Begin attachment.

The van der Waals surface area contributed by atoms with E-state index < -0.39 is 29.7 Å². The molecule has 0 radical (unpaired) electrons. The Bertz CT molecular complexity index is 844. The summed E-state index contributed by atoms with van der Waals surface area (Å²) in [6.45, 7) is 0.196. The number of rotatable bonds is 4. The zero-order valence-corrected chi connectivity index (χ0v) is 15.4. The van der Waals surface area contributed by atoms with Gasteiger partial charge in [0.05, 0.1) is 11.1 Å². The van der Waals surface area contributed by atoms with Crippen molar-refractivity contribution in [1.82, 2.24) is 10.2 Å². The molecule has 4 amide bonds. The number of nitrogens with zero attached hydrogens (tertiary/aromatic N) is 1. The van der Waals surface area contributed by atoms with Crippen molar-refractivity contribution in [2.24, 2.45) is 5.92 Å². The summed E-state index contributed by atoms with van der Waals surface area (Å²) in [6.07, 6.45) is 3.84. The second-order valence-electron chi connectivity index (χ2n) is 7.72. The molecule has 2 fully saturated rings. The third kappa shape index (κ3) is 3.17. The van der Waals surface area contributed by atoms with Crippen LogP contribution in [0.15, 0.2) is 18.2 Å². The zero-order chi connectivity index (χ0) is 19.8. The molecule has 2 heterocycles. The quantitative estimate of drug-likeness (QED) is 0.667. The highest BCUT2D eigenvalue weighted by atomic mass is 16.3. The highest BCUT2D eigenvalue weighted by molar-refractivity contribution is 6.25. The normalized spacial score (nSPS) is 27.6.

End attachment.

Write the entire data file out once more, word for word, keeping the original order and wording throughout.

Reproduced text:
The van der Waals surface area contributed by atoms with E-state index < -0.39 is 29.7 Å². The molecule has 0 radical (unpaired) electrons. The Bertz CT molecular complexity index is 844. The summed E-state index contributed by atoms with van der Waals surface area (Å²) in [6.45, 7) is 0.196. The number of rotatable bonds is 4. The zero-order valence-corrected chi connectivity index (χ0v) is 15.4. The van der Waals surface area contributed by atoms with Gasteiger partial charge in [0.05, 0.1) is 11.1 Å². The van der Waals surface area contributed by atoms with Crippen molar-refractivity contribution in [1.82, 2.24) is 10.2 Å². The molecule has 4 amide bonds. The number of nitrogens with zero attached hydrogens (tertiary/aromatic N) is 1. The van der Waals surface area contributed by atoms with Crippen molar-refractivity contribution in [2.24, 2.45) is 5.92 Å². The summed E-state index contributed by atoms with van der Waals surface area (Å²) in [6.07, 6.45) is 3.84. The second-order valence-electron chi connectivity index (χ2n) is 7.72. The molecule has 2 fully saturated rings. The third kappa shape index (κ3) is 3.17. The van der Waals surface area contributed by atoms with Crippen LogP contribution in [0.15, 0.2) is 18.2 Å². The zero-order chi connectivity index (χ0) is 19.8. The molecule has 2 heterocycles. The quantitative estimate of drug-likeness (QED) is 0.667. The highest BCUT2D eigenvalue weighted by atomic mass is 16.3. The highest BCUT2D eigenvalue weighted by molar-refractivity contribution is 6.25. The normalized spacial score (nSPS) is 27.6.